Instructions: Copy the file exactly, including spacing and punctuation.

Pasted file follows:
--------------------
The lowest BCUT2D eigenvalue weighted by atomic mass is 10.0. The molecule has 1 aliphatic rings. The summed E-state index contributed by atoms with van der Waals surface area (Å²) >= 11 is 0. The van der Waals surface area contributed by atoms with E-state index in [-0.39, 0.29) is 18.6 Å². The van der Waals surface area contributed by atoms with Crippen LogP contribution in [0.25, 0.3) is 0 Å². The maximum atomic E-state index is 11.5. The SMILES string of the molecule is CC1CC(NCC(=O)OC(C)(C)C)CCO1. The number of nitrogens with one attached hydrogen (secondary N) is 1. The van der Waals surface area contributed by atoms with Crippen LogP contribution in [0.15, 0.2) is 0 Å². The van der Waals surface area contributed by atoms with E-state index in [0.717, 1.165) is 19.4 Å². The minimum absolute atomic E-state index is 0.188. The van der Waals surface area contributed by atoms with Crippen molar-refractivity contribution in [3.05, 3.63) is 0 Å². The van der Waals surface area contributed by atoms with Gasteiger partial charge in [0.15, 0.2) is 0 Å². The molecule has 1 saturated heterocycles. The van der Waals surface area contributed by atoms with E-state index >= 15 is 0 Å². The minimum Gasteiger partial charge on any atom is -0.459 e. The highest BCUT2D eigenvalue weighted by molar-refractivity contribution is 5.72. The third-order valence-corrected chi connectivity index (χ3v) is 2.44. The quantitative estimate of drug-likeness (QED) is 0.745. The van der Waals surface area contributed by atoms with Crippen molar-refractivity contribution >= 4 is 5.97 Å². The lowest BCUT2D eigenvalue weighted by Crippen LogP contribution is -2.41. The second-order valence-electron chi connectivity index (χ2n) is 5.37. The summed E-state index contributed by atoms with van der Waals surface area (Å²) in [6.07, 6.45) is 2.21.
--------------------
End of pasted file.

The lowest BCUT2D eigenvalue weighted by atomic mass is 10.0. The molecule has 1 aliphatic rings. The summed E-state index contributed by atoms with van der Waals surface area (Å²) >= 11 is 0. The van der Waals surface area contributed by atoms with E-state index in [-0.39, 0.29) is 18.6 Å². The van der Waals surface area contributed by atoms with Crippen LogP contribution in [0.25, 0.3) is 0 Å². The maximum atomic E-state index is 11.5. The SMILES string of the molecule is CC1CC(NCC(=O)OC(C)(C)C)CCO1. The number of nitrogens with one attached hydrogen (secondary N) is 1. The van der Waals surface area contributed by atoms with Crippen LogP contribution in [0.15, 0.2) is 0 Å². The van der Waals surface area contributed by atoms with E-state index in [0.717, 1.165) is 19.4 Å². The minimum absolute atomic E-state index is 0.188. The van der Waals surface area contributed by atoms with Crippen molar-refractivity contribution in [3.05, 3.63) is 0 Å². The van der Waals surface area contributed by atoms with Gasteiger partial charge in [0.15, 0.2) is 0 Å². The molecule has 1 saturated heterocycles. The van der Waals surface area contributed by atoms with E-state index >= 15 is 0 Å². The minimum Gasteiger partial charge on any atom is -0.459 e. The highest BCUT2D eigenvalue weighted by molar-refractivity contribution is 5.72. The third-order valence-corrected chi connectivity index (χ3v) is 2.44. The quantitative estimate of drug-likeness (QED) is 0.745. The van der Waals surface area contributed by atoms with Crippen molar-refractivity contribution >= 4 is 5.97 Å². The lowest BCUT2D eigenvalue weighted by Crippen LogP contribution is -2.41. The second-order valence-electron chi connectivity index (χ2n) is 5.37. The summed E-state index contributed by atoms with van der Waals surface area (Å²) in [6.07, 6.45) is 2.21.